If you want to offer specific Amazon product feeds, and you want to get a kickback (ok, affiliate fee) when someone clicks the link through their newsreader and buys a product—just tweak this URL. Change t=webservices-20 to t=[your associates tag] and dev-t=amznRss to dev-t=[your developer key]. That's it! Nothing to install on your server, no code to write. The only work you have to do is encouraging people to add your URL with your variables to their newsreader. This economic incentive is how Amazon encourages people to use their system, and I'm amazed more companies aren't doing it.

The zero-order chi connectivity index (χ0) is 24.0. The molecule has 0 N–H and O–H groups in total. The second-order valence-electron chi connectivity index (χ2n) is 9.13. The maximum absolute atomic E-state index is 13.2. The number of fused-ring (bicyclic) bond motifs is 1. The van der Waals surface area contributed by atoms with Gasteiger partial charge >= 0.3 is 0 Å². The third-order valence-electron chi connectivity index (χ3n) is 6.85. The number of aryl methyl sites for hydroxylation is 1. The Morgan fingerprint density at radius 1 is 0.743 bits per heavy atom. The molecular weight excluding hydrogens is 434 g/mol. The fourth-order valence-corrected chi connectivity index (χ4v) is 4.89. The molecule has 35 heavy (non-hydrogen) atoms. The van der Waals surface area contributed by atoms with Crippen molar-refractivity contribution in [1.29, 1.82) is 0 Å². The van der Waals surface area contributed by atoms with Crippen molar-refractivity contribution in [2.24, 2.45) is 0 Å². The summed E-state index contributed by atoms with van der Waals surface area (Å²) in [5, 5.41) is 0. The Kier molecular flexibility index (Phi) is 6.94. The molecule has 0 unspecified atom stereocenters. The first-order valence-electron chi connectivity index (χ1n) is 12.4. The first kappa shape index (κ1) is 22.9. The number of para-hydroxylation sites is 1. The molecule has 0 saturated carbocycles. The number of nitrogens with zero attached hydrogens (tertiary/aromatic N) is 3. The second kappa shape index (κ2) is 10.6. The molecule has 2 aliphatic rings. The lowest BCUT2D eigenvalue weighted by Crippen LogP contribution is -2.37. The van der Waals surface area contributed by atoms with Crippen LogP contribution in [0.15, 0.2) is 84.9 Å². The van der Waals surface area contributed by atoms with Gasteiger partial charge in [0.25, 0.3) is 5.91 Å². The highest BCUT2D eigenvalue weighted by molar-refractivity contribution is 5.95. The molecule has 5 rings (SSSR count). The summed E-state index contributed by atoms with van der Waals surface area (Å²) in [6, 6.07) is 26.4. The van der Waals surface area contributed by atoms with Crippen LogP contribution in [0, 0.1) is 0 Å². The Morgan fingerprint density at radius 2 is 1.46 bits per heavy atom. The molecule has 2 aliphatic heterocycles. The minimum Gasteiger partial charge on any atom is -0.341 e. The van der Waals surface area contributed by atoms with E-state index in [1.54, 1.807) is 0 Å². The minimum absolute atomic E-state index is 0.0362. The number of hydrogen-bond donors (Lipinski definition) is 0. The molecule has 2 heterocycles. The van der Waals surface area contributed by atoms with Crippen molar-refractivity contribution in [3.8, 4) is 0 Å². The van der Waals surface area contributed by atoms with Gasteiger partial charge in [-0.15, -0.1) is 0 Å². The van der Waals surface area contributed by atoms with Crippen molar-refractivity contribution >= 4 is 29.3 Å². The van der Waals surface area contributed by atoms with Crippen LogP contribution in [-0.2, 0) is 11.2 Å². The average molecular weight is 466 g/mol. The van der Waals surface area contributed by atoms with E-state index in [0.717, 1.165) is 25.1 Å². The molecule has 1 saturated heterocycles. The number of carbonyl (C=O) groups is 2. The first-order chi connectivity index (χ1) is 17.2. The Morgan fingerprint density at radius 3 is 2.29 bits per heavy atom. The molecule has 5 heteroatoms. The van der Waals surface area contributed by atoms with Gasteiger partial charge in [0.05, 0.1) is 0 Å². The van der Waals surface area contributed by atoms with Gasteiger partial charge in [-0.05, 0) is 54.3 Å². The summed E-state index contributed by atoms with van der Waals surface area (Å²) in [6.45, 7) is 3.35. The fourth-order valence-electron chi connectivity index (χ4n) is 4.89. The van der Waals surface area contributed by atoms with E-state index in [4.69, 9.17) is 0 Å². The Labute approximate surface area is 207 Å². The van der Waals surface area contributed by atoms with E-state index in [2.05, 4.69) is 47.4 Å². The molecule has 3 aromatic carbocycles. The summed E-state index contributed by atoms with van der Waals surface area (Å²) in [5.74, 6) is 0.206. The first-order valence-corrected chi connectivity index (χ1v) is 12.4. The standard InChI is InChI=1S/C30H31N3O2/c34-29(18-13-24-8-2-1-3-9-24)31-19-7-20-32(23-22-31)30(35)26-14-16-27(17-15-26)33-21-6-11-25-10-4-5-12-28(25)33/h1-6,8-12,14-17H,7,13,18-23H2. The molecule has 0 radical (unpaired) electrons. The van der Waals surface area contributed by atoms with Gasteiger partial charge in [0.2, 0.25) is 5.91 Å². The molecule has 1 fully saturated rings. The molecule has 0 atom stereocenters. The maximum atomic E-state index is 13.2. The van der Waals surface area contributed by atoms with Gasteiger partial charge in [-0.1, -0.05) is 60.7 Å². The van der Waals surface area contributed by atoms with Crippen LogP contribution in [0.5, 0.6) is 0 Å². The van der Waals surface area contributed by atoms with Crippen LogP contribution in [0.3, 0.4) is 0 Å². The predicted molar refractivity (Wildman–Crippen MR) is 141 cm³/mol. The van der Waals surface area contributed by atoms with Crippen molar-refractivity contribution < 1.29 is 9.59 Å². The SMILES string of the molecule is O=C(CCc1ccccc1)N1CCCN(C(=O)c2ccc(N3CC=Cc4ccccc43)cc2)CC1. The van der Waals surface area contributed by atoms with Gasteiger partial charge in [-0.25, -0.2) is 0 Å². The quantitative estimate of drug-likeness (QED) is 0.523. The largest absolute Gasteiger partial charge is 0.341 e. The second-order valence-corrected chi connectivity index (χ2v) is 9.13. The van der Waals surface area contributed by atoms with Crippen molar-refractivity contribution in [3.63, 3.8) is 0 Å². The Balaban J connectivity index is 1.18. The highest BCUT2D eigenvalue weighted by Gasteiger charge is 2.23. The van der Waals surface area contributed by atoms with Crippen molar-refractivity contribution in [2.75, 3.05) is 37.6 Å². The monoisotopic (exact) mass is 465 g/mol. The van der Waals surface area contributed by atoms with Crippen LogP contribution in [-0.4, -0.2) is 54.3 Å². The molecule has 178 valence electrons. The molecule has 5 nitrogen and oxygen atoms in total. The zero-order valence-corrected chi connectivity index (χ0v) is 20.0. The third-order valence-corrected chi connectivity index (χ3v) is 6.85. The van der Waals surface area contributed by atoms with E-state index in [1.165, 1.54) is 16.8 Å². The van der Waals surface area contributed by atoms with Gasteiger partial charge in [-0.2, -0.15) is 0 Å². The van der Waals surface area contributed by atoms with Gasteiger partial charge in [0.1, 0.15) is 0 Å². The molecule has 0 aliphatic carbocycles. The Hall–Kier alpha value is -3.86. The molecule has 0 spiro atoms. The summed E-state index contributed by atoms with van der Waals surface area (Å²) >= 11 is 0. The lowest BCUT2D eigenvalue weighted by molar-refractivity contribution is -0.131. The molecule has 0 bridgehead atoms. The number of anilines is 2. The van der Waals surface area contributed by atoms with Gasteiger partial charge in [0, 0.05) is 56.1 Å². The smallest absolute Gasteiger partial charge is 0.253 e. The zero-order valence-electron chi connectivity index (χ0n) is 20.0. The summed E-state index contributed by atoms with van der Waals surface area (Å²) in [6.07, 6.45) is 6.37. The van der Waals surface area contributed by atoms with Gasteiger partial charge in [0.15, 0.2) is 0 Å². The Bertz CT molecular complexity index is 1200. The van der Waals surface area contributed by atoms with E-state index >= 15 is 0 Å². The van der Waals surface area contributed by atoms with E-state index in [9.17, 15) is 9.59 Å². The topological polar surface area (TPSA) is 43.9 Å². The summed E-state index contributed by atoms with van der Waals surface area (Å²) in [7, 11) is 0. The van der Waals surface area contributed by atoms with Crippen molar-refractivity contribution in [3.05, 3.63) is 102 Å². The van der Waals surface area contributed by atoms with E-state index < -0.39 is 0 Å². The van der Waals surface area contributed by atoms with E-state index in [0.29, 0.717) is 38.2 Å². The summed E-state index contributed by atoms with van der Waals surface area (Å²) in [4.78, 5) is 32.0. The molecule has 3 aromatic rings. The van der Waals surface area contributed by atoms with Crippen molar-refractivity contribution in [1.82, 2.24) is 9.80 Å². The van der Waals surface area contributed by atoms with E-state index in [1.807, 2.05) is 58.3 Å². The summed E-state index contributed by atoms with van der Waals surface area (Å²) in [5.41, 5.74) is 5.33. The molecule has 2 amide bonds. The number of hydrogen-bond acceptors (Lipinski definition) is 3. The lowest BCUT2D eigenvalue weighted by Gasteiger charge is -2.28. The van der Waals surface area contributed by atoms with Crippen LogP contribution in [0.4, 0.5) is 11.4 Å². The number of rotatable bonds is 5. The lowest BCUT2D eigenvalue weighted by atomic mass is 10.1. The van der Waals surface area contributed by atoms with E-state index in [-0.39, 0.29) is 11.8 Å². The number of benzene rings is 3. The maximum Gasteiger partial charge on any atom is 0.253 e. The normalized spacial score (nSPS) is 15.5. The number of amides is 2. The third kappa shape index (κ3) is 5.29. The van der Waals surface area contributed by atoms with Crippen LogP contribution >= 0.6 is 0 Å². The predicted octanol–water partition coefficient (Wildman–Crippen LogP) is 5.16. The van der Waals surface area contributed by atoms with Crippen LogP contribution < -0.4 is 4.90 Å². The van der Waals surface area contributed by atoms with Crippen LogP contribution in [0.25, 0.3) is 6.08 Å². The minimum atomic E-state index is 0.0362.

As Matt pointed out, Amazon will make money with RSS. And thanks to their open platform—there's no reason you can't make some money too.

Blogathon Article

There's an article in the Oregonian about the upcoming Blogathon. I won't link to the online version of the article because the Oregonian has a severe usability problem. Every time I click on a "deep linked" article, I get hit with a splash page that says, "Help Us Serve You Better" and asks for my zip code, age, and gender.

OregonLive serving us all better
OregonLive serving us all better